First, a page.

kept repeating to himself. Suddenly he heard the sound of familiar voices; he looked ahead and saw Voroshilov and Bambaev coming to meet him. The sight of them jarred upon him; he rushed away like a school-boy avoiding his teacher, and hid himself behind a bush. . . . 'My Creator!' he prayed, 'mercifully remove my countrymen!' He felt that he would not have grudged any money at the moment if only they did not see him. . . . And they actually did not see him: the Creator was merciful to him. Voroshilov, in his self-confident military voice, was holding forth to Bambaev on the various phases of Gothic architecture, and Bambaev only grunted approvingly; it was obvious that Voroshilov had been dinning his phrases into him a long while, and the good- natured enthusiast was beginning to be bored. Compressing his lips and craning his neck, Litvinov listened a long while to their retreating footsteps; for a long time the accents of instructive discourse—now guttural, now nasal—reached his ears; at last, all was still again. Litvinov breathed freely, came out of his ambush, and walked on.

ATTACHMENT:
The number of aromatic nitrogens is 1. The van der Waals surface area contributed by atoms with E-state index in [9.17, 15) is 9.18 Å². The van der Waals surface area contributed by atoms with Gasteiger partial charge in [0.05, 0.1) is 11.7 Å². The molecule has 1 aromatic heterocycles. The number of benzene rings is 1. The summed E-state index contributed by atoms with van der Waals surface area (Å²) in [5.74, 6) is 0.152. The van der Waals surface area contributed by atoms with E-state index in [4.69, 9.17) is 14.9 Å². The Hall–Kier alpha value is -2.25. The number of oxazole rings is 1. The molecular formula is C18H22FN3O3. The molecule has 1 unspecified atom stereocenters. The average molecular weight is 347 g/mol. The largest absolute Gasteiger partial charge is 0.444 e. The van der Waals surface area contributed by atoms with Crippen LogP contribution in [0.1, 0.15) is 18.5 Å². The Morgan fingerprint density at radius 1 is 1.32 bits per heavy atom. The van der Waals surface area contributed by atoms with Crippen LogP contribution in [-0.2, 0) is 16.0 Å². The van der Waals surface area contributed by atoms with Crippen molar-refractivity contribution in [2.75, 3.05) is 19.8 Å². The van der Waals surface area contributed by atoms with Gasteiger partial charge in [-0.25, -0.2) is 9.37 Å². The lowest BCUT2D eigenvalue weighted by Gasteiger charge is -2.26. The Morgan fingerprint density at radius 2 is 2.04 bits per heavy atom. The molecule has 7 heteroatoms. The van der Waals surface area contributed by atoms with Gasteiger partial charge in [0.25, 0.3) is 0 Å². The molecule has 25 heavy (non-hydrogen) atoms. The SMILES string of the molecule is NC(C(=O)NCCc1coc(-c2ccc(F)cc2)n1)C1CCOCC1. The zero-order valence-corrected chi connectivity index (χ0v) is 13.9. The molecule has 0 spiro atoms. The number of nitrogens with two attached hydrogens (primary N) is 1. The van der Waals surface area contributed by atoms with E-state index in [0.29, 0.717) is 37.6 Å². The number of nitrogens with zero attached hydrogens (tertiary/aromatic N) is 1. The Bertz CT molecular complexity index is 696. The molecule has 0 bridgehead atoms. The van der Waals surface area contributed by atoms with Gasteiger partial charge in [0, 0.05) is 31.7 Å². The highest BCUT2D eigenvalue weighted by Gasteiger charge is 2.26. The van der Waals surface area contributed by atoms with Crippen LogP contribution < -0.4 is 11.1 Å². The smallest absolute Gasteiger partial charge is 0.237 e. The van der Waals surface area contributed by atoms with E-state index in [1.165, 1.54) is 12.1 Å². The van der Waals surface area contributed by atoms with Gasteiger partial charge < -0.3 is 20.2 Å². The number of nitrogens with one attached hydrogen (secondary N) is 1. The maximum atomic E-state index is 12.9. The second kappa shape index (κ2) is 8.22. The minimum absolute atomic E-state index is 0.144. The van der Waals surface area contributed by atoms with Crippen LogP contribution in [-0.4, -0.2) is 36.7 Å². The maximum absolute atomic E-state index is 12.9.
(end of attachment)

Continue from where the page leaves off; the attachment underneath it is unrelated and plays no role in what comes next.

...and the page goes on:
For three hours he wandered about the mountains. Sometimes he lost the path, and jumped from rock to rock, slipping now and then on the smooth moss; then he would sit